As a real estate agent, Nancy Lynn Jarvis was always on the lookout for that killer deal.
Now, at an age where some choose not to work, Jarvis is busy arranging murders — but only on paper.
Jarvis, 66, of Santa Cruz, California, is the author of seven books — five of which are murder mysteries featuring a real estate agent as the protagonist. As she herself admits, she came late to the writer’s muse, having only published her first book in 2008.
Her literary path may be somewhat unusual, but the timeline is becoming commonplace. A growing number of older Americans are chucking the notion of a “conventional” retirement and working past the age when others eagerly mothball their business suits and briefcases.
But working well into your retirement years isn’t for everyone. To do so successfully requires some introspection and a clear understanding of why work in later years can beat retirement.
Still on the job
Older Americans are shifting the demographics of the labor force. According to the 2014 study “Work in Retirement: Myths and Motivations” by Merrill Lynch and research firm Age Wave, more than seven of 10 people approaching retirement said they want to work past average retirement age of 64, as of 2010. Perhaps even more telling, the report suggests that it will be increasingly unusual for older people not to work during this period in their lives.
Employment statistics support that. The Bureau of Labor Statistics found that 32.7 million people over the age of 55 were employed in September 2014 — up from 21.7 million 10 years ago. The BLS also projects that by 2022, 31.9 percent of those ages 65 to 74 will still be working.
The reasons are varied. For one thing, perception of older age has changed, resulting in what the Merrill study refers to as a “re-visioning of later life.” Additionally, increasing life expectancy — coupled with better overall health during those additional years — has made a longer working life more viable.
That carries both opportunity and pitfalls. While many older Americans find themselves looking at a longer lifespan than prior generations, they should also anticipate additional costs — in living expenses, health care and other financial outlays.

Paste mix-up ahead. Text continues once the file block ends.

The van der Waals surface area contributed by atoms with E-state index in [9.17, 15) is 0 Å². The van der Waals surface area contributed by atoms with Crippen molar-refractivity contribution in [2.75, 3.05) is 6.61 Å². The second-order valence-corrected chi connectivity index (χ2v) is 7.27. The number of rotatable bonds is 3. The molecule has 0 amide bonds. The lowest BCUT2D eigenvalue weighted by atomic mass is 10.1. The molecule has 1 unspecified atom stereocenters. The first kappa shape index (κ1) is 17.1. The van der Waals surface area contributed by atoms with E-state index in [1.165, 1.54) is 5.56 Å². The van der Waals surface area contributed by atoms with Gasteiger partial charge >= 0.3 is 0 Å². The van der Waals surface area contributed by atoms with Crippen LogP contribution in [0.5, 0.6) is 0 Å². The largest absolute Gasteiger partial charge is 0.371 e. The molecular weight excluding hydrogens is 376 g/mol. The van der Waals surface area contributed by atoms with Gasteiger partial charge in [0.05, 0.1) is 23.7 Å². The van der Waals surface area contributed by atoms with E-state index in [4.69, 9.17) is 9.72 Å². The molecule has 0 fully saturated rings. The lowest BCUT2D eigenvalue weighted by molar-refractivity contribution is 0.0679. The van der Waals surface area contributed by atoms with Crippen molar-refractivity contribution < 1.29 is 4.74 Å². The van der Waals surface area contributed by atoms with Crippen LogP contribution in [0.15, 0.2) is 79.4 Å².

“Many are finding that they cannot afford to live the lifestyle they anticipated living prior to retiring,” said Art Koff, founder of RetiredBrains.com, an online retirement planning site. “They must find a way to earn additional revenue and continue to work — be it part-time, temporary or project-based.”
But financial necessity isn’t the sole driver — or necessarily the most powerful. For many, years of accumulated experience are simply too valuable to shelve prematurely.
“The most important thing for me was the intellectual stimulation that comes from interacting and continuing to learn from other people,” said Paul Dillon, 69, of Chicago, a retired accountant who opened a consulting business. “I had accumulated so much expertise and so many contacts that I decided to try something on my own.”
That also applies to Jarvis’ burgeoning literary career. Her real estate license having lapsed, Jarvis said, she became bored and began reading mystery novels — in particular, the works of Tony Hillerman, whose murder mysteries often feature Navajo tribal police in the Southwestern United States. Jarvis took the cue and began working on material with a similarly singular focus — in her case, the real estate industry.